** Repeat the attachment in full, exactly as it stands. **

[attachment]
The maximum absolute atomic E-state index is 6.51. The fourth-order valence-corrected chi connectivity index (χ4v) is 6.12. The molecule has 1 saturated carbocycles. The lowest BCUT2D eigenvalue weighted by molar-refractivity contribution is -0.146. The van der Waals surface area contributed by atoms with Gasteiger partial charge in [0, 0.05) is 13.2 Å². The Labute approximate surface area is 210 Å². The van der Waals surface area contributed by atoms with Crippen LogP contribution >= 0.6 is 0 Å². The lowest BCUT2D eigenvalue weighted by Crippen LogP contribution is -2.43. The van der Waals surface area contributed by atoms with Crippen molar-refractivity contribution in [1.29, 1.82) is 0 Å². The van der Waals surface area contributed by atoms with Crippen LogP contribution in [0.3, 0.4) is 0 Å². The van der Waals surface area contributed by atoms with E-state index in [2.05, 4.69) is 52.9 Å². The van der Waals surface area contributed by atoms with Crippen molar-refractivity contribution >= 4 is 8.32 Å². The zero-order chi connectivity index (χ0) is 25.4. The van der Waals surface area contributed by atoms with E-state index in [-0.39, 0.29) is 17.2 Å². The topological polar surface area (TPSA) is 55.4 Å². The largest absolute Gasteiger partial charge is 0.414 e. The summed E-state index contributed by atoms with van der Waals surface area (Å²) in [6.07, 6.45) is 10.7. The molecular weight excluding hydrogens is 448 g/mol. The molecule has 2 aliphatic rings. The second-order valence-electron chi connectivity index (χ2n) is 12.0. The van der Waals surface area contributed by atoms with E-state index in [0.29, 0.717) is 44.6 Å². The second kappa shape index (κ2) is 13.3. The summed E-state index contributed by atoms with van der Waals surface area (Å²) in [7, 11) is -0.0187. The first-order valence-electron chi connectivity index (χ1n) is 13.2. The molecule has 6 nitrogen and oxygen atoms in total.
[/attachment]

The maximum absolute atomic E-state index is 6.51. The fourth-order valence-corrected chi connectivity index (χ4v) is 6.12. The molecule has 1 saturated carbocycles. The lowest BCUT2D eigenvalue weighted by molar-refractivity contribution is -0.146. The van der Waals surface area contributed by atoms with Gasteiger partial charge in [0, 0.05) is 13.2 Å². The Labute approximate surface area is 210 Å². The van der Waals surface area contributed by atoms with Crippen LogP contribution >= 0.6 is 0 Å². The lowest BCUT2D eigenvalue weighted by Crippen LogP contribution is -2.43. The van der Waals surface area contributed by atoms with Crippen molar-refractivity contribution in [1.29, 1.82) is 0 Å². The van der Waals surface area contributed by atoms with Crippen LogP contribution in [0.3, 0.4) is 0 Å². The van der Waals surface area contributed by atoms with E-state index in [2.05, 4.69) is 52.9 Å². The van der Waals surface area contributed by atoms with Crippen molar-refractivity contribution >= 4 is 8.32 Å². The zero-order chi connectivity index (χ0) is 25.4. The van der Waals surface area contributed by atoms with E-state index in [-0.39, 0.29) is 17.2 Å². The topological polar surface area (TPSA) is 55.4 Å². The largest absolute Gasteiger partial charge is 0.414 e. The summed E-state index contributed by atoms with van der Waals surface area (Å²) in [6.07, 6.45) is 10.7. The molecular weight excluding hydrogens is 448 g/mol. The molecule has 2 aliphatic rings. The second-order valence-electron chi connectivity index (χ2n) is 12.0. The van der Waals surface area contributed by atoms with E-state index in [0.29, 0.717) is 44.6 Å². The second kappa shape index (κ2) is 13.3. The summed E-state index contributed by atoms with van der Waals surface area (Å²) in [7, 11) is -0.0187. The first-order valence-electron chi connectivity index (χ1n) is 13.2. The molecule has 6 nitrogen and oxygen atoms in total.